Tuesday, June 20, 2017

Don’t Judge a Book By Its Cover

By Lisa Harris

Except I confess, I do.

I love covers. I love them so much, in fact, that there have been times that I've chosen to buy a book simply because I loved the cover. But the opposite is true as well. I've dismissed books because I didn't like the cover. And while that might not be fair to the author, covers speak to me.

In fact, I think that was the hardest part of switching to an ebook reader for me. (And I only did so because we are hundreds of miles from the nearest bookstore!) I could no longer study the front and back of a cover before diving into a novel. Covers set the tone and give the reader a glimpse into the story's world. As an author, one of the most exciting moments in the book process is that moment when I click on the file from my publisher and see my cover for the very first time. I just love covers.

I'm currently in the processes of putting up on line a number of my older books that I've been given the rights back to by previous publishers as ebooks. And while the content is mine, I don't have the rights to use the covers. Which means brand new covers. And while I could have paid someone to design the new covers, in trying to learn the entire process of Indie publishing, I decided to take on the task of making my own covers.

Here are two things (of many) I've learned.

1. People DO judge a book by it's cover. 

After doing a bunch of research, I realized that the new covers I had made--and loved--for my Mission Hope series didn't fit their genre of romantic suspense. At all. Which also meant the books weren't selling well. They showed that the setting was Africa, but there was nothing to indicate that this was a suspense novel, expect perhaps the title which hadn't changed. What surprised me the most--and proved to me how important cover really is--was how changing the cover made my sales go up.



2. Covers MUST fit the genre you're writing for.

The first time I attempted to make covers for my books was several years ago for a cozy mystery series I got the rights back on. At the time, with limited resources out there, they were okay. But definitely didn't scream COZY. And today. . .they really fall short. I just changed these and don't think they've switched yet, so I haven't seen sales change yet, but I think they will.

BEFORE (Book two)

AFTER (Books 1-3)

Over the past few months, I've jumped into another writing project. This time I'm going Indie on a book I wrote about ten years ago with another author. This has meant that except for edits, we're doing everything ourselves. Once again, it's been fascinating and a bit terrifying. The book has been totally rewritten, edited, formated, cover made, ads made, marketing planned. . .I could go on and on. It has really made me appreciate greatly my traditional publishers--that I hope to never leave--while at the same time it has forced me to learn to do a lot of technical things I never imaged doing. And I have to say, I'm so glad I did. But once again, it's always a bit scary as you wait to see what people think about the new cover.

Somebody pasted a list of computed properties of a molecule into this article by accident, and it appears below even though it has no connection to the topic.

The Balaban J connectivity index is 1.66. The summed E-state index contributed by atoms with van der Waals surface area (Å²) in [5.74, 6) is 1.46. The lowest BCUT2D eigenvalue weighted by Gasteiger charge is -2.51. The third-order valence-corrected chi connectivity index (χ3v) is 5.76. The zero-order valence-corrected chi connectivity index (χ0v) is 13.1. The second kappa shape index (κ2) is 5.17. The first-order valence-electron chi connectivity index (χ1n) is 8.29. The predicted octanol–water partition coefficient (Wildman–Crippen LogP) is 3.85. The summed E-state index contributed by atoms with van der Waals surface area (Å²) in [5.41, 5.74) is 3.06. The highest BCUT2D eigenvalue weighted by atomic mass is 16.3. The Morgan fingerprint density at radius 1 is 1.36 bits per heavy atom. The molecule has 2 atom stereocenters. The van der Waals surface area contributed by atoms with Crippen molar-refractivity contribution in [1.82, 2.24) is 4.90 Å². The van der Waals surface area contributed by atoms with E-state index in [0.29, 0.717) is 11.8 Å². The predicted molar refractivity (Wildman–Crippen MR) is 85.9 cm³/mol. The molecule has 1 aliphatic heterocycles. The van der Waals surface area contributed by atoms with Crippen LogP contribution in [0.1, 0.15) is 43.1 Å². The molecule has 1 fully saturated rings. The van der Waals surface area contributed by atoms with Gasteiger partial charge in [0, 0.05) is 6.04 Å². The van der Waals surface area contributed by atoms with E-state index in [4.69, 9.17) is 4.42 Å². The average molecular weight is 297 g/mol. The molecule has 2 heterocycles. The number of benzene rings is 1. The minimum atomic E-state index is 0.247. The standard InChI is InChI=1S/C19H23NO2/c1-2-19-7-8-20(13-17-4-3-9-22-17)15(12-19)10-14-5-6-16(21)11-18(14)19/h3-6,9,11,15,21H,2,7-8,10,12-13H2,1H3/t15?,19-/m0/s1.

So what about you? Do you love covers as much as I do? Have you ever bought a book just because of it's cover? Have you passed on a book because of it's cover?

Let me know what you think!


(Find out more about my books at my website.)


  1. Yes, I'm a sucker for good cover and it will influence me to buy a novel of an author I haven't read. But for an author who's work I enjoy the cover will have little impact expect an appreciation for the artwork itself.

    I bought Blood Ransom in its latest form but funnily I really like the African cover more. But you're right because that one makes you think you're going to read something like "Out of Africa" or similar not a suspense story which the 2nd cover does.

    And I'm very excited for your new one with Lynne. Sound like a lot of fun.

    And when I go down the Indie route (we all will at some stage) I'll seek you out for counsel.


  2. That's a really good and interesting point, Ian. If I love the author and hate the cover, I'd still buy the book. Which reminds me of that point that no matter how great your cover is, content really is king.

    I also really loved the first cover for Blood Ransom as well, but what has shocked me is how a new cover--more genre specific--changed my sales. It might simply mean as well that suspense sales are stronger in the market than as you put it, someone looking to read something like "Out of Africa." Very interesting. This Indie route is definitely an adventure of it's own. Huge learning curve, and yet I'm so glad I'm learning what I am. Thanks for commenting!

  3. I'm looking forward to seeing the cover for Ghost Heart ... but I'm looking forward to reading it even more!

  4. Thanks, Iola! It's definitely given me a huge appreciation for all the work that goes into it. Just a few weeks left now before it's out there. :-)

  5. I hear you, Lisa. I've bought books I already had b/c of the great new cover (only a couple). I love your new covers.

  6. Glad I'm not the only one, Janice. :-) Glad you like the new covers.

  7. Thanks for this post, Lisa. I am currently doing a series of eBooks and like you, decided to do the whole thing, learning how to do covers. I love the covers I've done so far, but having read your post, I think I should have less of the "woman's photo" and more of the background. Ah well, as you keep saying, it's a learning curve!

    1. Definitely a huge learning curve, Shirley. I do like the covers you've done for your series. :-)